This week’s selection is “3D Printing” by John Jordan.
This book is a fly-pass of the current state of 3D printing, unlike many other recent books that focus on specific aspects of 3D printing. Author John Jordan is Clinical Professor of Supply Chain and Information Systems in Smeal College of Business at Penn State University, so he is in an excellent position to provide analyses of the industry.
The book is also published by MIT press, in their “Essential Knowledge” series. MIT, if you don’t know, has long been one of the scientific pioneers of 3D printing, having invented a number of different processes, and spurred many successful spinoffs in the space, such as Formlabs and others.
As you might expect in a fly-pass report, the contents of this book are general. Jordan begins with a deep understanding of the digital manufacturing process, which is quite different from traditional manufacturing. In digital manufacturing a 3D model it is prepared separately from the making equipment, and only later it Is submitted to a computer controlled machine, like a 3D printer, for production.
Jordan provides a “once over” of the state of currently known 3D printing processes, and explores much of the terminology of this highly technical space.
Some of the history of 3D printing is explored, as prior events have significantly influenced the progress of the technology, leading to the world we see today. Some early explorations in the space, such as MIT’s fablab project, revealed fundamental truths about 3D printing that have persisted to this day.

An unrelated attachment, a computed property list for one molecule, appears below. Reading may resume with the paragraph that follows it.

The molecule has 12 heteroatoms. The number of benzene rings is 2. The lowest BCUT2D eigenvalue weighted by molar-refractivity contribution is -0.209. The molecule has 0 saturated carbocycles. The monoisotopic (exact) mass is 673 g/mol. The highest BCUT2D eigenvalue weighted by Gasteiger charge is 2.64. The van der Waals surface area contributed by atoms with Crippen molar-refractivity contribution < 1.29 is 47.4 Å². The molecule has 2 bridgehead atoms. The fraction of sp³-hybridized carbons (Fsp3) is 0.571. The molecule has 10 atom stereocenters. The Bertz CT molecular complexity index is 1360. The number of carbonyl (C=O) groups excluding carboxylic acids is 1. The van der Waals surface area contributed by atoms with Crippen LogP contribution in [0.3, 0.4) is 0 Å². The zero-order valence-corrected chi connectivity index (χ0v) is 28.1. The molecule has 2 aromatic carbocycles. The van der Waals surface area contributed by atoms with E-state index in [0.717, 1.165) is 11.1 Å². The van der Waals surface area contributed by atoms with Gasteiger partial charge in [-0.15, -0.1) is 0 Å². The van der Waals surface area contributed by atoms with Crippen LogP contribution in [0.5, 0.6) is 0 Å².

Jordan spends considerable time exploring the two major dimensions of 3D printing: consumer and industrial use. The highly touted consumer 3D printing boom didn’t really take place in spite of the incredible hype of five years ago. Jordan explores in some detail the reasons why this was the case, but at the same time presents reasons why some consumers could still gain benefit from 3D printing.
On the other hand, the industrial market has been booming of late in 3D printing. Several industries have “discovered” 3D printing, and Jordan explains specifically how they can leverage its capabilities to provide revolutionary new product development strategies. Jordan uses a number of case studies to illustrate how this has taken place.
One aspect I’m quite impressed with is Jordan’s knowledge of the behind-the-scenes activity in the space. For example he explains recent developments in metal 3D printing, where GE scooped up multiple 3D printing companies to quickly establish a significant presence in the space.
It’s because of data like these that I recommend this book over many other introductory books that tended to focus on the technology, and not enough on the history or current events that are driving activity.